By natalie henfrey, PA Procurement expert
We’re nearly in 2017 and the debate around whether procurement’s role is the one of a master or a servant – or a business partner continues. And never more so than at ProcureCon 2016. While the event focused on innovation, transformation and soft skills, there was much debate about procurement’s role. Should procurement lead? Should it follow? Is it needed? And could it be replaced by robots?
The uncertainty surrounding procurement’s role got me thinking and, in true consultant style, trying to find an answer. I see many organisations who approach procurement activity in a highly defined way. For example, we often hear “we are a business partner organisation and will develop by bringing more spend under procurement control”. Current solutions appear to be designed for a static world.
But the world isn’t static – far from it. Some of the predictions shared by David Noble, CEO of CIPS, at ProcureCon suggest that by 2030 65% of graduates will be in jobs that don’t currently exist and by 2040 and a $1,000 PC will have the computing power of the entire human species. The world is changing rapidly and procurement must change with it.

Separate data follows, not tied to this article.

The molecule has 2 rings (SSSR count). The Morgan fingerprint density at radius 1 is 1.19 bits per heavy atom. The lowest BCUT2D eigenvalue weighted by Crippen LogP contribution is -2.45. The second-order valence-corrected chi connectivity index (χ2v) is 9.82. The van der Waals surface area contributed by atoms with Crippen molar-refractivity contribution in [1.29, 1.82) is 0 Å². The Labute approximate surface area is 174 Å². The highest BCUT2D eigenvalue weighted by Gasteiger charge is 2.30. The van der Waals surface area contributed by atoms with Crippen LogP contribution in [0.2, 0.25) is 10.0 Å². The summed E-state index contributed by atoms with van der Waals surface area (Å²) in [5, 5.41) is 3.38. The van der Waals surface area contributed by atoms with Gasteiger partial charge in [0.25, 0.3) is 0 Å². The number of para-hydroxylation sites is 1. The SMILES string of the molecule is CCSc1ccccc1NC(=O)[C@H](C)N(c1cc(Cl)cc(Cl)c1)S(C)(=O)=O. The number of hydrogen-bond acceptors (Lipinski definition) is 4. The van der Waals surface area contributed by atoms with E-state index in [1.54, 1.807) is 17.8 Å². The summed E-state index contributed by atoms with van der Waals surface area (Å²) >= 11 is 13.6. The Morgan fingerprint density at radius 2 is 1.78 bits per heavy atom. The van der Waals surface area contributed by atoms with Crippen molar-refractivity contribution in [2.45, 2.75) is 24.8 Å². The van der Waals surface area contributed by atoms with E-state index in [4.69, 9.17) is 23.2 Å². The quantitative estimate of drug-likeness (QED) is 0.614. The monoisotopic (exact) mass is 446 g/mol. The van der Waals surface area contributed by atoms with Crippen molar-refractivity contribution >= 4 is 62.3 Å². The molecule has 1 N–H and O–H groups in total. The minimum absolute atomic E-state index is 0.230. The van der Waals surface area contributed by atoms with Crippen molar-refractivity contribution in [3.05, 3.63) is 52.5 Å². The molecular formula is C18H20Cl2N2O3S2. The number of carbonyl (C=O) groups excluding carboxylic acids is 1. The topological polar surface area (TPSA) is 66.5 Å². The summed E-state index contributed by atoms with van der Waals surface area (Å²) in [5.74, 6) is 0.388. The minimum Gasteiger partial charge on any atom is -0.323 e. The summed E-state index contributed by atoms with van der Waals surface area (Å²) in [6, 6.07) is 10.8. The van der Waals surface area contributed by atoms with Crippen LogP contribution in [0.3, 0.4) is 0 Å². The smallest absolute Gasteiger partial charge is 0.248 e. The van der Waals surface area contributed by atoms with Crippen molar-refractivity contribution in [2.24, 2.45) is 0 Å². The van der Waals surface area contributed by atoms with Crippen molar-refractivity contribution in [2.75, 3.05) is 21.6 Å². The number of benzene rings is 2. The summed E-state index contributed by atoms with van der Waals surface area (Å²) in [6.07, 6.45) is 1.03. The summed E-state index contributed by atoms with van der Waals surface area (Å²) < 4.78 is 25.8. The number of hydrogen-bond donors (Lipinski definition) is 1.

I think it’s safe to say that procurement’s role will become increasingly cyclical over the next few years as it first supports implementing new technologies, then goes on to maintain them, seek more technologies and implement them again.
My colleague JJ Van der Meer reflected this view when he spoke at ProcureCon. He introduced the idea of procurement as ‘Entreprocurial’TM which is essentially thinking like entrepreneurs to support the organisation’s direction. Crucially, it’s behaviour not role which makes the difference.
So perhaps our efforts to define a role for procurement are in vain. Rather than pigeonhole the function, think about them as a friend. That friend you can call at midnight when your car breaks down or the person you spend hours surfing the net with to plan next year’s holiday. Another friend who sets the pace by visiting the latest bars or the one who babysits while you go there. Or even the one who is honest enough to tell you that you look like a troll in your latest Instagram selfie.
Friends fill different needs in our lives and we call upon them for different reasons. Sometimes we duck in and out of each other’s lives and sometimes it’s a constant dialogue. But friendship is about flexibility and that is what procurement should be. Organisations I’ve seen who achieve this are well-established and large – familiarity and scale give them the advantage. They are not a master, a servant or a partner, but a function that re-shapes itself at short notice into what it needs to be.
Or to steal an old phrase, your “flexible friend”.